More Than Physical Injuries

Trauma and gun violence leave many survivors with significant physical and cognitive injuries. Former U.S. Rep Gabrielle Giffords was left physically and cognitively impaired by the Jan. 8, 2011, shooting in which she was shot at point-blank range in the head. The shooting in a Tucson, Arizona, grocery store parking lot killed six people and injured 13.

Witnessing a traumatic act can impart serious mental scars. The late Bill Badger, a retired Army colonel who helped tackle the Tucson gunman, was not permanently injured from the bullet that grazed the back of his head. Nevertheless, his wife said he showed signs of post-traumatic stress disorder (PTSD). Pam Simon was one of the 13 injured, the bullet passing through her wrist, entering her chest, missing her heart and lodging in her hip.

Simon struggled with PTSD for a year and a half, but when interviewed after the Las Vegas shooting, said PTSD is a lifelong issue you can figure out how to manage. Images from mass shootings can re-traumatize victims, bringing back uncomfortable feelings of sadness, anger and flashbacks, years after the incident. Research shows PTSD is especially common among people exposed to mass shootings versus other types of trauma, with rates as high as 90%.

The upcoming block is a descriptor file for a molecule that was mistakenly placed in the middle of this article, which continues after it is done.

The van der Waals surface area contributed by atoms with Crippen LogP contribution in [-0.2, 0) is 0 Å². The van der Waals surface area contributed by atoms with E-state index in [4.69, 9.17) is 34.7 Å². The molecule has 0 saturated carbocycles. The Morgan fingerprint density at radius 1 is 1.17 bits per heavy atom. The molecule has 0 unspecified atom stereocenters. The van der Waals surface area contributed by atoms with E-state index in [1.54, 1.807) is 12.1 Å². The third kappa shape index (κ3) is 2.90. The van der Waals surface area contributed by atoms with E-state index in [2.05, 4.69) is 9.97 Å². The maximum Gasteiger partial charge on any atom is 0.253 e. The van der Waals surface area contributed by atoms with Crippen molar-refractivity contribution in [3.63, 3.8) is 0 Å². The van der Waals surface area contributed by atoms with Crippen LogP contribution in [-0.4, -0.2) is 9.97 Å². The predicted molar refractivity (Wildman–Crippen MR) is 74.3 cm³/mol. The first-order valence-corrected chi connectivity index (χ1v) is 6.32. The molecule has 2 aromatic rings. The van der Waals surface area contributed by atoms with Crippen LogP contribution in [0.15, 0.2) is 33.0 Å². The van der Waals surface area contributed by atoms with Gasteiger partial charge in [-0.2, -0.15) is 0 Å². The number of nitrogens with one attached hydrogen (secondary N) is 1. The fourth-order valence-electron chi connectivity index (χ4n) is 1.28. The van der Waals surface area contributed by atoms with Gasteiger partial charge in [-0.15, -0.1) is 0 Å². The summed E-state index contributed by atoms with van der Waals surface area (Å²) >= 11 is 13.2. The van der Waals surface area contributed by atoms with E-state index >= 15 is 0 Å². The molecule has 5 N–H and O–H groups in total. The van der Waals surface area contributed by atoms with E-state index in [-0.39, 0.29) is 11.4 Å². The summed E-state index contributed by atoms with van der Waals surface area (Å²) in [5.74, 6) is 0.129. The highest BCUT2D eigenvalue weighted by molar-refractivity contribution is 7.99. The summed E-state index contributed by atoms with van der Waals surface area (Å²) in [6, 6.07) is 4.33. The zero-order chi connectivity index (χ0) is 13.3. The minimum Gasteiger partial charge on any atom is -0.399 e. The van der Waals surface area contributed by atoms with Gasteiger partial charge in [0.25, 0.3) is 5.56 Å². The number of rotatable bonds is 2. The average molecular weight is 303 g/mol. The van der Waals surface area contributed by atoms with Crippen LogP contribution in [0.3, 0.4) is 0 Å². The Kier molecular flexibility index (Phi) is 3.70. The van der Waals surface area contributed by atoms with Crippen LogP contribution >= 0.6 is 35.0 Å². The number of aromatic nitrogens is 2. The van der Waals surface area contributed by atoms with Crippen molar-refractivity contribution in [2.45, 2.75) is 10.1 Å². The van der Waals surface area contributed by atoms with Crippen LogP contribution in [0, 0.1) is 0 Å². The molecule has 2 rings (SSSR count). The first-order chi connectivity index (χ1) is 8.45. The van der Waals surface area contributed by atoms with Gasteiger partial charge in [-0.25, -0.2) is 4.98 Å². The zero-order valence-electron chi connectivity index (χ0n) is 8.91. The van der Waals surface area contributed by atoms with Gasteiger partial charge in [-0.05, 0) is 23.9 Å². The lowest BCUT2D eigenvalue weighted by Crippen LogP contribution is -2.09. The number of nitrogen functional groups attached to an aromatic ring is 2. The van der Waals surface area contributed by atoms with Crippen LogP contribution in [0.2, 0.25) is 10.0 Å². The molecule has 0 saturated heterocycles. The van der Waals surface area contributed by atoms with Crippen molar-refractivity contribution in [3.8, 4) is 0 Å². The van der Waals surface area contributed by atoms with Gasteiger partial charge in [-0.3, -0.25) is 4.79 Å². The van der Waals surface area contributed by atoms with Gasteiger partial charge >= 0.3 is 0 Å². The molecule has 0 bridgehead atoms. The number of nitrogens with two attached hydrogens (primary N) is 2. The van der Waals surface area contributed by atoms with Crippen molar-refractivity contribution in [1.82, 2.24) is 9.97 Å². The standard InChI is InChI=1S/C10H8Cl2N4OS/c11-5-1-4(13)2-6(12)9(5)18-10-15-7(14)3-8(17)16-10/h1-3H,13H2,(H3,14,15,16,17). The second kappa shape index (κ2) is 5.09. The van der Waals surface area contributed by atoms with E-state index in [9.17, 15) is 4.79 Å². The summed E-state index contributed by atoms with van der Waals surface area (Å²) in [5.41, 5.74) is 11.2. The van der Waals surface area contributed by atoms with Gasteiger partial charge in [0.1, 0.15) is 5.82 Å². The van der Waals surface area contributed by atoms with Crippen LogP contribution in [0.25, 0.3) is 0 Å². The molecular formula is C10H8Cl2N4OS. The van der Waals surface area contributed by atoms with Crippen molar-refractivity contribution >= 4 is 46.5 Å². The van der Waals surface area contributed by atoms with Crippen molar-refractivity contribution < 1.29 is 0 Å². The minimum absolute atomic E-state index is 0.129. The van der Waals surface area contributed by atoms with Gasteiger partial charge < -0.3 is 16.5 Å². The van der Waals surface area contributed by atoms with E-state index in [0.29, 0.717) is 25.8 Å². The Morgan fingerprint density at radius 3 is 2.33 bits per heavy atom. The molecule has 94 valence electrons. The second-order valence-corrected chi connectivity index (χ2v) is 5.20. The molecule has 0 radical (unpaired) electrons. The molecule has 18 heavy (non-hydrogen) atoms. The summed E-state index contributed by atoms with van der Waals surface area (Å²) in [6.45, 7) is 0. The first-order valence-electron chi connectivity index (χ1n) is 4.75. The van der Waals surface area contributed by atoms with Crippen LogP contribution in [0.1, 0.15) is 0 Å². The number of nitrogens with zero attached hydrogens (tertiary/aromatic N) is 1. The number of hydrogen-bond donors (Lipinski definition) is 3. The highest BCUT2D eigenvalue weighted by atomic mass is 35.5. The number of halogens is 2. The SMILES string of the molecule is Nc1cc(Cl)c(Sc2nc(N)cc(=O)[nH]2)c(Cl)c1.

Psychological Fallout of Gun Violence

In Chicago, which has the highest homicide rate in the nation, the majority of gun-related deaths occur in low-income and impoverished communities. A lack of community resources, insurance coverage or a reluctance to seek professional help due to stigma and embarrassment are barriers to treatment. A study conducted at Chicago’s Cook County Hospital found more than four in 10 trauma victims showed symptoms of PTSD, with an even higher rate among those wounded by guns.

PTSD impacts survivors, as well as first responders, doctors, nurses, eyewitnesses, family members and friends, sometimes long after the trauma. Repercussions include anxiety, depression, nightmares, flashbacks, concentration problems and hyper-arousal. Normal sounds mimicking gunshots such as a car backfiring or a balloon popping may trigger panic and intense, disabling fear. These responses are tied to changes in a region deep in the brain called the amygdala, which regulates the fight-or-flight response.

Trauma Treatment

Untreated trauma and PTSD can lead to substance abuse, psychiatric disorders and other destructive behaviors. PTSD treatments such as dialectical behavior therapy, cognitive behavioral therapy, neurofeedback, present-centered therapies, EMDR, somatic experiencing, mindfulness and others can alleviate some of the painful symptoms related to gun violence and other traumatic events.

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